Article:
By adopting tactics similar to the mimics of biological mimicry systems, targets of workplace bullies can, in some cases, more effectively defeat their bullies. It takes nerve and smarts, but with Nature's guidance, success is a real possibility. (See "What Is Workplace Bullying?," Point Lookout for March 3, 2010 for a definition of workplace bullying.)
A biological mimicry system involves three roles. The mimic is the organism that indicates, through various means, that it is something it's not. Indications can include coloration, shape, movement, odor, and more. The second role, the dupe is the organism that's deceived. The third role is the model which is the organism or context element that the mimic copies.
In workplace bullying, a target who exploits a mimicry strategy would be a mimic; the model is someone the target copies to deceive the bully; and the bully is the dupe. To see how this works, let's examine a biological mimicry system.
The turkey vulture ranges over much of the Americas. It's a large bird and a scavenger, feeding almost exclusively on carrion. In our example, it plays the role of model. Our mimic is the zone-tailed hawk, whose range overlaps the turkey vulture's. Its plumage resembles the turkey vulture's, but it feeds on terrestrial vertebrates. The dupe is the hawk's prey.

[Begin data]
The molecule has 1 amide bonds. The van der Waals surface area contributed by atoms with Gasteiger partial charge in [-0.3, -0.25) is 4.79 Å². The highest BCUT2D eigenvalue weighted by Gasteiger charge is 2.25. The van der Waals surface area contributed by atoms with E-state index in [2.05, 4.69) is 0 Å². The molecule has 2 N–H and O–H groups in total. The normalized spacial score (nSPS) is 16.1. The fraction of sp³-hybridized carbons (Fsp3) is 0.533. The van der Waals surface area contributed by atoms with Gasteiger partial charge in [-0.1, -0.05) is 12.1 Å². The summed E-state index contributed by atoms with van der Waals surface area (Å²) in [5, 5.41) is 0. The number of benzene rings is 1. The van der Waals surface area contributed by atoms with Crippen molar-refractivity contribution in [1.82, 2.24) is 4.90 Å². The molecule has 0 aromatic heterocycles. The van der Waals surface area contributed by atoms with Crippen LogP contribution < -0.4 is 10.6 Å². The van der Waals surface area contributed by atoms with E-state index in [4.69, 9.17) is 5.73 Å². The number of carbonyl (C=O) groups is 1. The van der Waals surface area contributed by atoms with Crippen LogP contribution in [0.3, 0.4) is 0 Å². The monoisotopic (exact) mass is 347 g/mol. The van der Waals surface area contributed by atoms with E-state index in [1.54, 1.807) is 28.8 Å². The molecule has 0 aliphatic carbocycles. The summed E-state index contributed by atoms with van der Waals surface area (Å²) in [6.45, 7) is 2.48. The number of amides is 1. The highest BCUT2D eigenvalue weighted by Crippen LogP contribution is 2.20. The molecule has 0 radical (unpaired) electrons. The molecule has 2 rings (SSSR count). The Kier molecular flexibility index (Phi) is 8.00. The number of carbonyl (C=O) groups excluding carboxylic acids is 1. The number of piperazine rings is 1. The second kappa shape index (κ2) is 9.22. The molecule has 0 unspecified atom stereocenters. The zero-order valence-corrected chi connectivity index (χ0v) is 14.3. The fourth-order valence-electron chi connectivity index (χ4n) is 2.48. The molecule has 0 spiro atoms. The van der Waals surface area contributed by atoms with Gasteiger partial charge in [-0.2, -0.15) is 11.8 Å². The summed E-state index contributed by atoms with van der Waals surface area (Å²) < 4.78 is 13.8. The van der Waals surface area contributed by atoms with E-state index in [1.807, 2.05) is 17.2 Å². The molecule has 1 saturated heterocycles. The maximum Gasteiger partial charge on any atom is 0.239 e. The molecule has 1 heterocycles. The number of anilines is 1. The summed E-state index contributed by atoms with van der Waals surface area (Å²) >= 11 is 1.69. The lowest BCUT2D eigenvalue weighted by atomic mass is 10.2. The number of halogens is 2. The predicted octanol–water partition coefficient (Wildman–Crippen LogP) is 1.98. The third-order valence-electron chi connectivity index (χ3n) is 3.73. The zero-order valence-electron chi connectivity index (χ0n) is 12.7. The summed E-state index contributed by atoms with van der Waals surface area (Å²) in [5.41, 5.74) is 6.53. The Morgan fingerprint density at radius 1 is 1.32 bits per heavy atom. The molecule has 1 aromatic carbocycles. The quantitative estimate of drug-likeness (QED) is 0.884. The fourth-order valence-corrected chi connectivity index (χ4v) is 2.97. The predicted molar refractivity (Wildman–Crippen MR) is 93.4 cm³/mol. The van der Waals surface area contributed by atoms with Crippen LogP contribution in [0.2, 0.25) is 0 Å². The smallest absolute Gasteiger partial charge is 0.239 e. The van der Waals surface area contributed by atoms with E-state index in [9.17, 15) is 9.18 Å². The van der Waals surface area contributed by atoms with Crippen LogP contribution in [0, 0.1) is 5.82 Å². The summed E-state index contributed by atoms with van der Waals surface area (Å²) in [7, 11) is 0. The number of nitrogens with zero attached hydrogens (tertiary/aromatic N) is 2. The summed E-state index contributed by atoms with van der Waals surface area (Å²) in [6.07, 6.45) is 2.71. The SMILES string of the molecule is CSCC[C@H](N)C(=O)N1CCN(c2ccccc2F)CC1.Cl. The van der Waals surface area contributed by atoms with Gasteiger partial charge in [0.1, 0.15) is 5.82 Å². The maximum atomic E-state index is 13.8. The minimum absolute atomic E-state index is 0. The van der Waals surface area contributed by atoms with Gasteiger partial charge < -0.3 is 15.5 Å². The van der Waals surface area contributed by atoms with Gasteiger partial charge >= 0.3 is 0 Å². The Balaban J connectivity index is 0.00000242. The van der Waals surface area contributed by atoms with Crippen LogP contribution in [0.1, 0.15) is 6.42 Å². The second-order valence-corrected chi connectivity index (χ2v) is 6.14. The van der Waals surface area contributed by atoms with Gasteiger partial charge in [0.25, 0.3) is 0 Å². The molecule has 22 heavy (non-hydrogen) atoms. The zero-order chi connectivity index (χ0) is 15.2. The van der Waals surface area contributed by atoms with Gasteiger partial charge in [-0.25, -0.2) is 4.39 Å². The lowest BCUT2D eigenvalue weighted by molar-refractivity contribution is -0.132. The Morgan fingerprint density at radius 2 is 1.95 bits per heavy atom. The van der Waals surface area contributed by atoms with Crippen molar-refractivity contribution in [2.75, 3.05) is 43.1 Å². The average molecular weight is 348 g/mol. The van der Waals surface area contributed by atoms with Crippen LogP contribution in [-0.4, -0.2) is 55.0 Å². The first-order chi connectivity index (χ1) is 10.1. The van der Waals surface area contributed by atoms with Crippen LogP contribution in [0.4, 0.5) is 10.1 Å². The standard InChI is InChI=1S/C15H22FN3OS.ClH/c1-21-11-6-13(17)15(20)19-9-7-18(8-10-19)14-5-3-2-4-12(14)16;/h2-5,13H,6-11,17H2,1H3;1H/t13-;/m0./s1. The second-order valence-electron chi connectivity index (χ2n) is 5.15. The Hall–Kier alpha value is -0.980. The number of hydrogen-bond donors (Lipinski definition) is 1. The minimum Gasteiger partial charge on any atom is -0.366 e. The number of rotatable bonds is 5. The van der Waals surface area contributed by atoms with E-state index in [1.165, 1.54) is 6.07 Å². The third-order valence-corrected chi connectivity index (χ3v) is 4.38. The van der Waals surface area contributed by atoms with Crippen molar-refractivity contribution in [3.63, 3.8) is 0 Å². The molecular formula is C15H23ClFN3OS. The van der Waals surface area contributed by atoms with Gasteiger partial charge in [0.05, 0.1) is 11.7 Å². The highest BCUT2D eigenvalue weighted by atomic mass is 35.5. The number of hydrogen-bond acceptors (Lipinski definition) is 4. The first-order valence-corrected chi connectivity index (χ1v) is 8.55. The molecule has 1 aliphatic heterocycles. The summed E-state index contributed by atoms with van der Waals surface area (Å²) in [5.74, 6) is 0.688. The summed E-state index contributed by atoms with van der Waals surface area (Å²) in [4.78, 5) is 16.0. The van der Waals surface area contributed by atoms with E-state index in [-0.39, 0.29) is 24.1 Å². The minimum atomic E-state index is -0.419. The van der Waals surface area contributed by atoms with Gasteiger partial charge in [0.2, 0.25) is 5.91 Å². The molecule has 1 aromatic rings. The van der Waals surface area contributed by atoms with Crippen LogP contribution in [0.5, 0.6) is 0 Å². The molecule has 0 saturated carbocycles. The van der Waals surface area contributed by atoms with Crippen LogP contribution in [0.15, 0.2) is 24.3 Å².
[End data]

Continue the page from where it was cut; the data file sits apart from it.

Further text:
To fool its prey, let's say, a ground squirrel, the hawk soars among turkey vultures, making rocking motions with its wings in the manner of a vulture. The squirrel is fooled, because it feels safe, knowing that vultures seek only carrion. When the squirrel least expects it, the hawk strikes.
Targets of bullies can exploit an analogous strategy. Suppose a bully has been targeting someone. In desperation, the target decides, "I've had enough." Many targets then adopt a common and tragically self-destructive strategy of striking back immediately in small ways. Sadly, this only alerts the bully to the target's change of attitude, and enables the bully to adjust before the target gathers enough strength and courage to be truly effective.
Mimicry An excellent strategy for
bully targets to end the bullying
is not to take any action
at all until all preparations
are completecomes to the rescue. Although the decision to counter the bully's tactics is an essential beginning, the decision alone doesn't make the target capable of stopping the bully. Preparation is required. The target might have to consult an attorney, or gather evidence, or prepare a formal grievance, or assemble witnesses willing to corroborate the bullying charges. These things take time.
Meanwhile, targets can "auto-mimic" — behave just as if nothing had changed. The bullies are therefore not alerted, and thus have no motivation to escalate, or to cover their tracks.